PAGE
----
|Jonathan Cake, Teagle F. Bougere, Kate Burton. Photo: Joan Marcus.|
In 2016, the play reflected the volatile conditions surrounding the presidential election. It continues to remind us of the separation between a wealthy political class (the one percent) and a needy proletariat, and of the difficulties of democracy in a divided electorate..
Its action centers on the rise to power of the patrician military hero, Caius Martius, awarded the honorary name of Coriolanus, who is most comfortable when his sword is slicing an enemy’s belly. His victory over the Volscians at Corioli inspires his mother to push him for the high political office of consul, only for his condescending attitude and stubbornness to prevent him from seeking the approval of the hoi polloi, which he disdains. (Director Sullivan, in Matt Wolf’s Playbill essay, touches on a number of Coriolanus’ Trumpian traits without naming any names.)
|Ensemble of Coriolanus. Photo: Joan Marcus.|
In spite of the advice offered by Volumnia and Menenius, he loses his cool and is banished by the citizens from Rome (he claims it’s he who’s banishing them!). He takes up with Aufidius and the Volscians against Rome before once again, under his mother’s influence, flip-flopping his allegiance and being slaughtered for his troubles by the Volscians. As I noted in 2016:
For all its differences from today’s headlines, Coriolanus strikes brilliant sparks of contemporaneity in its depiction of an unpleasant, egotistical, angry, and prideful leader, incapable of self-understanding, and consumed by a drive for power and revenge. Coriolanus is a man whose personality is in direct conflict with the responsibilities of high public office, someone whose temperamental volatility is more of a threat than a solution to political problems in a painfully divided city-state.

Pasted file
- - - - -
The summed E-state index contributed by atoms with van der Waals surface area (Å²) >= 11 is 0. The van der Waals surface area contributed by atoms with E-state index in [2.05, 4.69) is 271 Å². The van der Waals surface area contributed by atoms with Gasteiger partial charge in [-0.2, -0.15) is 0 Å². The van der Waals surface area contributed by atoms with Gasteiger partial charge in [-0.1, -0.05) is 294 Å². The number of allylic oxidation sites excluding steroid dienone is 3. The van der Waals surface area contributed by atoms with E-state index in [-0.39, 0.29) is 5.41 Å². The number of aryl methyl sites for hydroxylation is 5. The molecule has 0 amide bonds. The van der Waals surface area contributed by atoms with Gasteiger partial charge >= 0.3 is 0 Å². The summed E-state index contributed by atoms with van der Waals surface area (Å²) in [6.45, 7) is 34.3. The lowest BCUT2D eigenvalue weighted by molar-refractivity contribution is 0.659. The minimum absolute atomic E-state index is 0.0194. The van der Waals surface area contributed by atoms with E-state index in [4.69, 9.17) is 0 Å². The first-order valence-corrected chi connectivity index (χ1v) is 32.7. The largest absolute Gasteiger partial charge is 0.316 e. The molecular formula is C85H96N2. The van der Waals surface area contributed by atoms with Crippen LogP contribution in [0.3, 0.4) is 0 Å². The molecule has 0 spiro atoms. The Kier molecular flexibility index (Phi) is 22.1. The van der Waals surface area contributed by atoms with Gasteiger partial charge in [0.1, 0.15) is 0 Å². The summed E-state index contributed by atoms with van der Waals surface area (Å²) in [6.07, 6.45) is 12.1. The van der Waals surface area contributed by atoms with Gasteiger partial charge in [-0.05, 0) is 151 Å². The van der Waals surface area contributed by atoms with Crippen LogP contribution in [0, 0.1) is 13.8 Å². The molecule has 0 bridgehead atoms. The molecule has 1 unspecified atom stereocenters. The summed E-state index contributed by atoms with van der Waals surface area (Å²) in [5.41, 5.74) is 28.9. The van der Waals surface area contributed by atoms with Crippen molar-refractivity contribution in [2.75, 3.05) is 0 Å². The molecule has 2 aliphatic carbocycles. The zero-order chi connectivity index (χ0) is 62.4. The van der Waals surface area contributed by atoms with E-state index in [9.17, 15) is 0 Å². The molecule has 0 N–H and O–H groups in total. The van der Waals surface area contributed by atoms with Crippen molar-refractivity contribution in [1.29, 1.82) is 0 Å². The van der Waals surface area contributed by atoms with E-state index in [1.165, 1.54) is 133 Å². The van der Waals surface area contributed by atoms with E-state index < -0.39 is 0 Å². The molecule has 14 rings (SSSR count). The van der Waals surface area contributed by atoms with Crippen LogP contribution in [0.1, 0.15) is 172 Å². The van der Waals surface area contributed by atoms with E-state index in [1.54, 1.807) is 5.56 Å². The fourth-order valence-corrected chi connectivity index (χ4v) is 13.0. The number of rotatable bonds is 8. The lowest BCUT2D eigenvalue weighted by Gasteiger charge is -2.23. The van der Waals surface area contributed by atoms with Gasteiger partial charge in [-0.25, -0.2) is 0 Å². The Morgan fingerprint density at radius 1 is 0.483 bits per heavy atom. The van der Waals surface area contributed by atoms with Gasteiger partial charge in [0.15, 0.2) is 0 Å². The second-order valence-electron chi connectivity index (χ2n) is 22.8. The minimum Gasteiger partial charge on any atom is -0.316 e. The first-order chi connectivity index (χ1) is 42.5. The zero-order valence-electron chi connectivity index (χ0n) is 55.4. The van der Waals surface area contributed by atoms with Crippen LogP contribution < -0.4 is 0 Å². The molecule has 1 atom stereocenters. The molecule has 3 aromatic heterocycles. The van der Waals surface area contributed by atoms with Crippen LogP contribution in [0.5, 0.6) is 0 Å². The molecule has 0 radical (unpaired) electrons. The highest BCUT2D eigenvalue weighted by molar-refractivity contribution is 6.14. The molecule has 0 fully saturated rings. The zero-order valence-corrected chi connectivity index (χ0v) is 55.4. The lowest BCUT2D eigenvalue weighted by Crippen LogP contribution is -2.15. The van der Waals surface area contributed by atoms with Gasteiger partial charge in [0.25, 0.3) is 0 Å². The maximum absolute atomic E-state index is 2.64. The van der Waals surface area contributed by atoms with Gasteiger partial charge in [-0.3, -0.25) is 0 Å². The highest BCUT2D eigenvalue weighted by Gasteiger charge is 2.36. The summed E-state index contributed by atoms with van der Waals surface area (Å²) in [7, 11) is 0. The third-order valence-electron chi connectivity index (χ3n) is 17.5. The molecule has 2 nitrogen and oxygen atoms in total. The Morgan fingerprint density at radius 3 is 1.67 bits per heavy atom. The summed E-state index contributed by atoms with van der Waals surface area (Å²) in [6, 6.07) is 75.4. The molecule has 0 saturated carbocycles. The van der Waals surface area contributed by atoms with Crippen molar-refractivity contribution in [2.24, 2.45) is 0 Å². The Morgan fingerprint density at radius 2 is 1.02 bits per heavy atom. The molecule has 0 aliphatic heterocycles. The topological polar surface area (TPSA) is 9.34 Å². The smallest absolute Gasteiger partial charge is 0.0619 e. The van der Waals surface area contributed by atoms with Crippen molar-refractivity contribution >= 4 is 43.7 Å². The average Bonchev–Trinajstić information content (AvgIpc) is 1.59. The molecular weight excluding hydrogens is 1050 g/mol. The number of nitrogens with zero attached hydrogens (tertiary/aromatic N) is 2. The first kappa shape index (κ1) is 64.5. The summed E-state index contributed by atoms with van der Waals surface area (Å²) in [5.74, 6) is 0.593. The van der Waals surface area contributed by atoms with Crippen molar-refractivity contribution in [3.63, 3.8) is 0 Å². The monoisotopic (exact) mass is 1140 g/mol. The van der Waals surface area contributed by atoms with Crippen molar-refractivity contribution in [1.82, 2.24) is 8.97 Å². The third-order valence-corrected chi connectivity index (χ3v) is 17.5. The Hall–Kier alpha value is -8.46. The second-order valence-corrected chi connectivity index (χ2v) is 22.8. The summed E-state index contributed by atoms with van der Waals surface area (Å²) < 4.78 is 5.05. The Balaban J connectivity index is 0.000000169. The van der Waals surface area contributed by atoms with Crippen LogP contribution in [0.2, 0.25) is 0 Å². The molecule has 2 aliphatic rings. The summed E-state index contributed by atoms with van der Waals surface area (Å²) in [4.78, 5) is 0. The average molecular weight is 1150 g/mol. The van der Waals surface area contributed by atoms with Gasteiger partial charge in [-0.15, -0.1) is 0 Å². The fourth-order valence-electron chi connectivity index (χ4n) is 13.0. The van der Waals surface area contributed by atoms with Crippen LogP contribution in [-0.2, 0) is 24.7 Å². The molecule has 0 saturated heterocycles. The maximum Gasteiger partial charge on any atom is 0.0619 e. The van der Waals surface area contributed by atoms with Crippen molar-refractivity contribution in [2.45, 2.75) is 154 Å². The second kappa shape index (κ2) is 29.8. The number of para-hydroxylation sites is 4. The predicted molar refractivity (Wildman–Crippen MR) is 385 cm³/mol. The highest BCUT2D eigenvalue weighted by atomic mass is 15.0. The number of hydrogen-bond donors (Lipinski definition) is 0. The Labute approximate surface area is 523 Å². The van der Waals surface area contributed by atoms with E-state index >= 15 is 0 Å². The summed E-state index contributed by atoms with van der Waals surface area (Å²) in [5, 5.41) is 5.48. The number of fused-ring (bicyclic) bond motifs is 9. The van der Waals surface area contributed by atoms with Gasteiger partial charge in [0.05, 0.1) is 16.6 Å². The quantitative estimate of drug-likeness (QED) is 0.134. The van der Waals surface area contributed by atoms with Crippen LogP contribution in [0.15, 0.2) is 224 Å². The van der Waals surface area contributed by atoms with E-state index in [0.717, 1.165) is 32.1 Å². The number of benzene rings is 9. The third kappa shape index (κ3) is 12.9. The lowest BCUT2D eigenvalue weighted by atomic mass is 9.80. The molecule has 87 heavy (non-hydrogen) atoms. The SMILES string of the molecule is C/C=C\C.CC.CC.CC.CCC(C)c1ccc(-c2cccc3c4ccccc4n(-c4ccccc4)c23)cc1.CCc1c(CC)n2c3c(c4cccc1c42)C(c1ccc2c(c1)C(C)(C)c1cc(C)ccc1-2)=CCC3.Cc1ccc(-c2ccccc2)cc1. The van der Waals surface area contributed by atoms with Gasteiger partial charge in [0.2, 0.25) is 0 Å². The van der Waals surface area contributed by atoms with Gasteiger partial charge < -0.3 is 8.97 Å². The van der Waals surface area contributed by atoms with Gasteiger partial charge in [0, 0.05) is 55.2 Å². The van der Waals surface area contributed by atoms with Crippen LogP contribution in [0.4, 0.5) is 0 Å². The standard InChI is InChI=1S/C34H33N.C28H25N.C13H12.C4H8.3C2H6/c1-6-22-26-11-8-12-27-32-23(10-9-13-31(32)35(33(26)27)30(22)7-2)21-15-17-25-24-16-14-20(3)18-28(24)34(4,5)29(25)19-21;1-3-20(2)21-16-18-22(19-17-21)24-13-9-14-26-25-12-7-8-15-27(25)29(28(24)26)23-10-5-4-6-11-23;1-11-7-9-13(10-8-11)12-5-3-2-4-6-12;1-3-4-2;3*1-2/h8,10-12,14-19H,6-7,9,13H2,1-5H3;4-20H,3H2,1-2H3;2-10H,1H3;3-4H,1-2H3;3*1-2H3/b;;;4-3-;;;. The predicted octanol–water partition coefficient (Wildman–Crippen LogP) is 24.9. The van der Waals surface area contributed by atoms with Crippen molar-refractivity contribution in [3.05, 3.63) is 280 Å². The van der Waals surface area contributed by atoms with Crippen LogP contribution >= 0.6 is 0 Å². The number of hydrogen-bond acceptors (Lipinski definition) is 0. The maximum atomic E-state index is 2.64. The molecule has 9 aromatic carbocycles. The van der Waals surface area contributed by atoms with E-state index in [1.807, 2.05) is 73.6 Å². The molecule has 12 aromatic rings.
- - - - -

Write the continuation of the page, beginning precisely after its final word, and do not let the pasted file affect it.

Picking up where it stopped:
|Kate Burton and company. Photo: Joan Marcus.|
Much of Sullivan’s production, helpfully backed by the sound design of Jessica Paz, the ominous music of Dan Moses Schreier, and the violence staged by Steve Rankin, has a propulsive energy, far too much so for my taste given the static nature of the plotting. Cake and Burton are dynamic performers but much of what they say and do (especially Cake) has an angry, even furious, tone that grows increasingly monotonous over the play’s two hour and 45 talky minutes. Each has moments of extreme clarity and readings of unexpected insight but neither they, nor the talented actors around them can save the play from drowning in its sea of rhetoric and bombast, too rarely contrasted with humor, even from Menenius.
|Christopher Ryan Grant, Louis Cancelmi. Photo: Joan Marcus.|
This is Shakespeare in the Park’s first revival of Coriolanus in 40 years, The last one starred Morgan Freeman and Gloria Foster and was done in traditional Roman garb. Regardless of how long it takes before the next Delacorte version, one would hope it at least considered abandoning the increasingly tiresome modern dress idea and returning to something a bit more historically evocative and theatrically attractive. Its relevance, I’m sure, can take care of itself.
Central Park at W. 82nd St., NYC
Through August 11